Urge Cuts In S.S. Benefits Of Future Retirees To Save Program
There wasn’t anything new in last week’s warning by Federal Reserve Chairman Alan Greenspan that Social Security benefits for future retirees must be reduced to help meet the nation’s longterm budget imbalance.
What struck us was that the nation’s budget deficit, which is now estimated at $521 billion, was created by the tax cuts enacted by the George W. Bush presidential administration. So one of the ways of reducing that deficit and future deficits, is to cut Social Security benefits.
As Congressmember Charles Rangel (D–Manhattan) put it, "Mr. Greenspan has it backwards. He portrays Social Security as the problem. But in reality, the high deficits brought on by Bush Administration fiscal policies are the problem."
The president’s tax cuts have been designed to give most relief to high income taxpayers. The Social Security cuts will hurt everyone, including the rich; but they will be able to deal with benefit reductions far more easily than middle- and low-income retirees.
Reacting to Greenspan’s warning, Bush said that Social Security benefits should not be changed for present retirees or for people near retirement, but he repeated his call to privatize a part of the program to allow some workers to invest some of their Social Security tax, payments. If this is enacted, it could reduce benefits for other members of the plan.
Greenspan issued his warning to call attention to the huge cost of maintaining the program when the baby boomer generation starts retiring. He said the 30 million people now collecting Social Security benefits will increase to more than 40 million in the next decade.
STUDY IMPORTING CANADA DRUGS: For several years now, seniors battered by high prescription drug costs have been traveling to Canada to purchase drugs because the medications are less costly. For just as long, the Federal Food and Drug Administration (FDA) has thrown road blocks in the way, citing safety concerns.
Last week, the Bush Administration relented a bit as it announced a one-year study of how drugs might be imported safely from our neighbor to the north. But the move immediately became suspect when FDA head Dr. Mark B. McClellan, who’s on record as opposed to imports from Canada, was named to head the study.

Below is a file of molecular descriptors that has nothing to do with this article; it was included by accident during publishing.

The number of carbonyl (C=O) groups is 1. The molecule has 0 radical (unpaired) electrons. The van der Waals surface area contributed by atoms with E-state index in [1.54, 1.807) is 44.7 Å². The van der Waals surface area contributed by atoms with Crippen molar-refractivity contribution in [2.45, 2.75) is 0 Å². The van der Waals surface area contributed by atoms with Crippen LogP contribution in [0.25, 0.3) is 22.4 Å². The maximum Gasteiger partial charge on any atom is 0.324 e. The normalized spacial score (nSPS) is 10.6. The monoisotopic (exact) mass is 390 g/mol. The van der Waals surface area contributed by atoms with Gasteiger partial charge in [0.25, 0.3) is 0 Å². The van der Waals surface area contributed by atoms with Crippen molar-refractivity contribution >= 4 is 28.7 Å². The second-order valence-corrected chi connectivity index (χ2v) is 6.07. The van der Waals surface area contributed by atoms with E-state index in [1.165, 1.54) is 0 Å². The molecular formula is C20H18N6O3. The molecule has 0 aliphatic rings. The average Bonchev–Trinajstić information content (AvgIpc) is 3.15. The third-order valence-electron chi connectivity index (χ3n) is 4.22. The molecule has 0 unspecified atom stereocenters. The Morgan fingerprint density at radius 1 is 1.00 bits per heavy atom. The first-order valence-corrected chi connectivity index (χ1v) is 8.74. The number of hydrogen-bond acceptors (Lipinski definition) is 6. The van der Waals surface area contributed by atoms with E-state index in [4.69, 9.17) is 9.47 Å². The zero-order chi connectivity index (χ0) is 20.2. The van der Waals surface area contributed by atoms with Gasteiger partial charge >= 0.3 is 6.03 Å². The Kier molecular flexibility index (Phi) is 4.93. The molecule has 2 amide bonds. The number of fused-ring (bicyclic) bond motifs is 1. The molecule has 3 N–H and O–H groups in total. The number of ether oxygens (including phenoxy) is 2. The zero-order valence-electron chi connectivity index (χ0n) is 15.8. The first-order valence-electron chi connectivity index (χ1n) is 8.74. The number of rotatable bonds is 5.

As expected, Democrats criticized McClellan’s selection. Senator Byron L. Dorgan of North Dakota said naming McClellan was "like putting the fox in charge of the chicken house." He said McClellan had clearly shown his opposition to allow drug imports and had done all he could to block them.
Senator John McCain, a Republican representing Arizona, who has long favored the drug imports, said it could have been a more objective choice.
The study is required under the new Medicare Law that was passed last December and provides prescription drug benefits. Some critics of the new law have argued that it will drive up profits of pharmaceutical firms so drug prices should come down. One way to lower drug costs is to permit drug imports from Canada and other overseas markets. Another way would be to have federal officials negotiate a discount based on the huge amount of drugs that will be sold under the new law. However, the new statute prohibits the discounts. Democrats said they will try to amend the law to eliminate the prohibition against discounts.
MORE FLACK ON NEW LAW: Another provision of the new Medicare law came under attack last week by Senator Hillary Rodham Clinton (D–New York). A section of the law calls for seniors in several upstate cities to take part in a so-called experiment aimed at testing the concept known as premium support and whether it can be used to privatize health care to a greater degree.
Arguing against the proposal, Clinton declared, "New York seniors should not be used as guinea pigs in this experiment."
Under the law, Clinton explained, seniors who participate in the test program would be forced to pay a 5 percent surcharge if they opted instead to stay in the Medicare program. The Bush Administration has been accused of wanting to phase out traditional Medicare coverage in order to have private HMOs administer the nations healthcare program.
Clinton said she has introduced legislation to prohibit New York communities from being used as sites for this experiment.
Maloney Hosts Town Halls: Congressmember Carolyn Maloney will host two Town Hall meetings on Medicare, prescription drug costs, Social Security and issues of concern to seniors. The first will be held Monday, March 8 at the Steinway Senior Center, 20-43 Steinway St. between 19th Avenue and 20th Road, Astoria; the second will take place Monday, March 15 at the HANAC Ravenswood Senior Center, 34-35A 12th St. in the Ravenswood Community Center off 21st Street. Both Town Hall meetings will start at 1 p.m.